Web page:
Money. The single greatest cause of marital strife. But it’s an unavoidable part of modern life. If you haven’t had a serious talk about money in your relationship, then the time to start is now.
Here’s the good news: while money woes can drive you apart, they can also bond you together. Talk together about your goals, your habits, your desires, and your plans. Being humble enough to accept advice from each other, and taking steps to serve and sacrifice for each other can deepen your relationship, set a good example for your kids, and help you avoid the biggest stresses of money.
Here are some ideas and guidance to help you prevent financial miscommunications and crises in your marriage throughout the future:
Have Certain Talks Ahead of Time
There are some discussions that you should have before you even get married. Discussing these subjects before the heat of the moment will help you understand each other better and prevent nasty surprises.
- Debt: Do either of you have outstanding debts? Which things are you comfortable with going into debt for? Do you have a plan for paying it off?
- Loaning out money: If someone in either of your families need money, are you comfortable helping them out? What restrictions or boundaries do you need to put on that kind of situation?
- Risk tolerance: When it comes to investing and finance, how much risk are you comfortable with? If one partner pushes it a lot farther than the other is okay with, it can cause a lot of strife and stress.
- Children: Are you planning to have children? How many? How much do you anticipate them being? How will you deal with large expenditures like medical bills or college funds?
- How you like to spend your money? When you have some extra to spend, what are your priorities?
- Merging accounts: Although many assume that when you get married, you merge bank accounts, it doesn’t have to be that way. Some couples are happier with individual accounts. If that’s the case for you and your partner, decide how you’ll deal with common expenses and which funds will be merged. How accountable will you be to each other about your respective accounts?
- Anticipate problems: What if one or both of you lose your job? What if medical bills stack up? Make sure that you’ve discussed it and opened a healthy dialogue ahead of time so that neither one of you feels scared or shameful about bringing it up later.
- Retirement planning: Are you currently saving up for retirement? What are your target goals?
Set a Budget Together
A lot of small fights, slights, and assumptions can be avoided if you make a plan together for how you would like to budget your money. Make sure that this budget is flexible, since one partner might have assumptions about how much certain categories cost, and the other might be used to allocating and spending differently. You should both have discretionary budgets as part of this plan. These will prevent micromanagement and the ever-stressful question, “Will she be mad if I buy myself a shake today?”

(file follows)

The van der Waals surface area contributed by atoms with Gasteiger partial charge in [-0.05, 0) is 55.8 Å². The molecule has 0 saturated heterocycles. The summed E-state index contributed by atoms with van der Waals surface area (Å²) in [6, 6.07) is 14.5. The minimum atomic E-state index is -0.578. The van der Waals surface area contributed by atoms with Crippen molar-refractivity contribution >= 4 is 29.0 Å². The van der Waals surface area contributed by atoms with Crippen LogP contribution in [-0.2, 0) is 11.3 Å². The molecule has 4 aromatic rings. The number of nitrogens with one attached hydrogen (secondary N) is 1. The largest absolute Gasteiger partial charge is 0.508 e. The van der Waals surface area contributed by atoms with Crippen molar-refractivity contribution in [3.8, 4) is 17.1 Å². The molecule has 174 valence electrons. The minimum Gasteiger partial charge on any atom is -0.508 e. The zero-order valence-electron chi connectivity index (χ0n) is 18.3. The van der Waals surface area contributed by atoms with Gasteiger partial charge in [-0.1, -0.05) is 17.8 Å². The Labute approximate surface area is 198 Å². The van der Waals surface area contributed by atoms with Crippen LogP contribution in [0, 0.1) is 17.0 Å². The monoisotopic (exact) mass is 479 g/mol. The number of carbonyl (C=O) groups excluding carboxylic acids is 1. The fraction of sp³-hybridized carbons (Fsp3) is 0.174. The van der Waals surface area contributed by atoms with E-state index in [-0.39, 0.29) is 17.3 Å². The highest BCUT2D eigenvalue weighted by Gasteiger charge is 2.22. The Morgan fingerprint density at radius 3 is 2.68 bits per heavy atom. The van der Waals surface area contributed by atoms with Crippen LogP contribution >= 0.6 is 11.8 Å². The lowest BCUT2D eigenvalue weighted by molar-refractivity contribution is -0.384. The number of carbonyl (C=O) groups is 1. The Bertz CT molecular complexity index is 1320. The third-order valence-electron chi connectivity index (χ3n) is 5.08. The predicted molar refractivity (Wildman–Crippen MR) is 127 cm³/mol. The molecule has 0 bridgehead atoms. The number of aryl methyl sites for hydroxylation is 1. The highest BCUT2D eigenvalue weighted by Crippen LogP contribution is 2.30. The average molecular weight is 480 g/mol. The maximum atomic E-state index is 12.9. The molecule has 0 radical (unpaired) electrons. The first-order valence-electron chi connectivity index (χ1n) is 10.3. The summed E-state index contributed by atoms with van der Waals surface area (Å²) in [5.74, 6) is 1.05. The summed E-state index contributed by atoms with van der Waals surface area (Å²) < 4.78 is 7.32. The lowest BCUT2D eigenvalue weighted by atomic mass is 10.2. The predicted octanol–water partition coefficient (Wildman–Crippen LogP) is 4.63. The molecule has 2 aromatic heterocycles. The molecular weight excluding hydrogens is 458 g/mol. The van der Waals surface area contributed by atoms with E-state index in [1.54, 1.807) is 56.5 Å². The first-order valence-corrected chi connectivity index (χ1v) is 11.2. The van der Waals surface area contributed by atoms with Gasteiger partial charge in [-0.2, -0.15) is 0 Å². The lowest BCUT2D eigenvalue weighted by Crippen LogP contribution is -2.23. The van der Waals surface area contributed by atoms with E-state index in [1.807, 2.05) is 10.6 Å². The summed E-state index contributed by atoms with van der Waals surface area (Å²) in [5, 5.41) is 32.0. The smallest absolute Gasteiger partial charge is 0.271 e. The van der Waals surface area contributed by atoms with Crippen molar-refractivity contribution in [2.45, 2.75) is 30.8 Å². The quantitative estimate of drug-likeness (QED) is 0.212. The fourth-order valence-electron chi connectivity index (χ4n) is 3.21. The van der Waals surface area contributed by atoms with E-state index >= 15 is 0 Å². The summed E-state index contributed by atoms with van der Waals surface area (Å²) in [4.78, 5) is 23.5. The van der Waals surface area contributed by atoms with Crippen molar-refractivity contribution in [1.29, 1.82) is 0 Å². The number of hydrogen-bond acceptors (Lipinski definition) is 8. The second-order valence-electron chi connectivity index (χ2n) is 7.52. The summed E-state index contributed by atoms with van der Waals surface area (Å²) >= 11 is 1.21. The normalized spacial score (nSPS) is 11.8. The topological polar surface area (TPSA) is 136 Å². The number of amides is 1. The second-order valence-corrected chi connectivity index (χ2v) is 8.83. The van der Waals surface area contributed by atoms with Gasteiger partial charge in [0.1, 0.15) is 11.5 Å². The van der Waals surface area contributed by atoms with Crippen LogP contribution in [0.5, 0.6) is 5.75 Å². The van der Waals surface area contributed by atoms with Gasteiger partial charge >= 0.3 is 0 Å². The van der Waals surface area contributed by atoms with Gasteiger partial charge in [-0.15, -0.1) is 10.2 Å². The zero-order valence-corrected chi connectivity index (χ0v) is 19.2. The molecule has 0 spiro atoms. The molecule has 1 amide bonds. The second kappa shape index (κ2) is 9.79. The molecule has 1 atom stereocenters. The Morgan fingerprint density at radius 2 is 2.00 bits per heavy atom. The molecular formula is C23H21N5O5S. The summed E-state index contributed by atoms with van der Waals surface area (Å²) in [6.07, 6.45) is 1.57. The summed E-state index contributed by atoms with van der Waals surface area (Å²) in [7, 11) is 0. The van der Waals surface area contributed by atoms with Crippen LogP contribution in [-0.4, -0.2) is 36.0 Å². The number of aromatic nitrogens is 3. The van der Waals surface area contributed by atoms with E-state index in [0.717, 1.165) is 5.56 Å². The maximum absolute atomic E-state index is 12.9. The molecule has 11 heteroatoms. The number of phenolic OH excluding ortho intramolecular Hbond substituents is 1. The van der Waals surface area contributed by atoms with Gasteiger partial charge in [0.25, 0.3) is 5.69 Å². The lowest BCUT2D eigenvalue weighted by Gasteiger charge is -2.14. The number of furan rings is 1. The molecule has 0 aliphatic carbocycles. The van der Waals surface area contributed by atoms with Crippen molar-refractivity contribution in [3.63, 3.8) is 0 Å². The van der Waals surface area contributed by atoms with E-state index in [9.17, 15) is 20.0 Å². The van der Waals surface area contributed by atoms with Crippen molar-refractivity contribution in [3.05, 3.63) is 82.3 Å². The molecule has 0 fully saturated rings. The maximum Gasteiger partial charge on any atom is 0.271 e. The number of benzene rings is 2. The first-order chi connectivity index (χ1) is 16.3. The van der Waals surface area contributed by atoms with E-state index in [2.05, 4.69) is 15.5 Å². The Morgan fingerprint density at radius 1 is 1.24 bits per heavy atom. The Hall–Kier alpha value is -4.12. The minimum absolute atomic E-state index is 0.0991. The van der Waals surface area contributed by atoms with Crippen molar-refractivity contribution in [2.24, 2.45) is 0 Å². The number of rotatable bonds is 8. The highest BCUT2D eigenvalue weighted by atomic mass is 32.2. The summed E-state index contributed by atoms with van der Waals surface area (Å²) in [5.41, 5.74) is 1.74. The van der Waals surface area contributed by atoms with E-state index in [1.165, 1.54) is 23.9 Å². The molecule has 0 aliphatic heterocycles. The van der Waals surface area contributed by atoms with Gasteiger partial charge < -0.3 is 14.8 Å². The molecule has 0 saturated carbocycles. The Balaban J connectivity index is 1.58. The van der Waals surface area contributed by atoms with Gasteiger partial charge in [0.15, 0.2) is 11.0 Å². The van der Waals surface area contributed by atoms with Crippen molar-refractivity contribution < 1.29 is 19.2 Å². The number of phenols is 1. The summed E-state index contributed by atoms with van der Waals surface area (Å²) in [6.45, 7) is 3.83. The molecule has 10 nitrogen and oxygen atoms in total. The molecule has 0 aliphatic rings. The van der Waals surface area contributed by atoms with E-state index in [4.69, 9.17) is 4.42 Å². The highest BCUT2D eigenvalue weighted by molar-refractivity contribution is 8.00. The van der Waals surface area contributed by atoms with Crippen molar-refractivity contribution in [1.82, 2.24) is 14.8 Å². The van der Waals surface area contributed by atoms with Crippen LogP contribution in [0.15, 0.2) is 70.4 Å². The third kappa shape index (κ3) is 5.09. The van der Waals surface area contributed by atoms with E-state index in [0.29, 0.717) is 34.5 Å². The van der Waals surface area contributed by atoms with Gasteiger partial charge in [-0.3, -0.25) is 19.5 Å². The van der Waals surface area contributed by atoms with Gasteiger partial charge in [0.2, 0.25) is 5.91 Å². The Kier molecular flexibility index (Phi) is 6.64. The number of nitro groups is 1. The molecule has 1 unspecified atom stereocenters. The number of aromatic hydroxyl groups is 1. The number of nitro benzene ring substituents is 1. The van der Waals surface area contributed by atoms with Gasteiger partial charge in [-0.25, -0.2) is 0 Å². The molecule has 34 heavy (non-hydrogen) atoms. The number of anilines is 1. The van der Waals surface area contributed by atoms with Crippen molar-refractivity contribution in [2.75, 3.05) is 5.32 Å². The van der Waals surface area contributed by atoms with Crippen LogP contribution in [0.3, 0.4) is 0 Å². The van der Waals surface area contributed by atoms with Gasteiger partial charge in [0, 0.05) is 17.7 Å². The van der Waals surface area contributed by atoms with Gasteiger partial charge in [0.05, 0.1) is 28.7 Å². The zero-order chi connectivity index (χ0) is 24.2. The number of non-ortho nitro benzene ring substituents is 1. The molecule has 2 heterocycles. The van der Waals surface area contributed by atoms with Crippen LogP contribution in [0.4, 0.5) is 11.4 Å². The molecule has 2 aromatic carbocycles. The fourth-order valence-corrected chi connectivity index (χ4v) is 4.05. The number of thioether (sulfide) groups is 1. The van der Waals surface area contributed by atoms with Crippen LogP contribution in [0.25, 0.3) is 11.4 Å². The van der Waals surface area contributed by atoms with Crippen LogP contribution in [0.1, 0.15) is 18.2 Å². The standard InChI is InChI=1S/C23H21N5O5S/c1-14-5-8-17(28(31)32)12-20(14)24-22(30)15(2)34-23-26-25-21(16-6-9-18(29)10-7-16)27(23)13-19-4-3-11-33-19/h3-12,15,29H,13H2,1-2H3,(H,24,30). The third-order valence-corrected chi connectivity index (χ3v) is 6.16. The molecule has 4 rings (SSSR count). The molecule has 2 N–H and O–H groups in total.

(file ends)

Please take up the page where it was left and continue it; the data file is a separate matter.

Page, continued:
Remember, this budget shouldn’t be a vague idea. It should be a very specific plan that prioritizes monthly costs like insurance or rent, and savings. Set up a routine wherein you meet regularly. Some will need once-a-month meetings, some more, some less. Think of it as a quarterly report wherein you examine the state of your finances, discuss additional expenditures, and adjust as needed.
Now, in every marriage, there will come a time where one or both of you really want to spend money on a treat, like a bigger tv, or maybe a hot tub, or a vacation. Remember that larger expenditures like this shouldn’t be handled solo. Discuss it first. If you both decide on something you want to work toward, you can set a goal savings account.
Money Matters Should Be a Partnership
Most couples tend to have one person who takes the reigns on money matters. That’s fine, but remember that it should still be a partnership. Studies have found that when couples discuss finances together, they make much better money decisions. Additionally, consider that money can be a stressful responsibility when shouldered alone. Sharing the responsibility helps you be smarter, more confident, and strengthens your bond and trust in each other.
If one or both of you feel a little bit uncomfortable or uneducated in basic money matters, change that. Everyone needs to know the basics of investment portfolios, taxes, and budgeting, even if only one member of the couple is taking charge.
It’s Not Just About Money
When strife about financial issues comes up, most couples forget this important fact: it’s probably about more than money. Money can be tied to self-worth, confidence in the relationship, stress, and loneliness. Always discuss the underlying reasons behind certain behaviors related to money.
Never put money before your relationship, and when there’s a disagreement, bridge the gap with love. Give each other the reassurance and support that makes a relationship survive through the years, and pretty soon you’ll find that money isn’t as stressful as you made it out to be.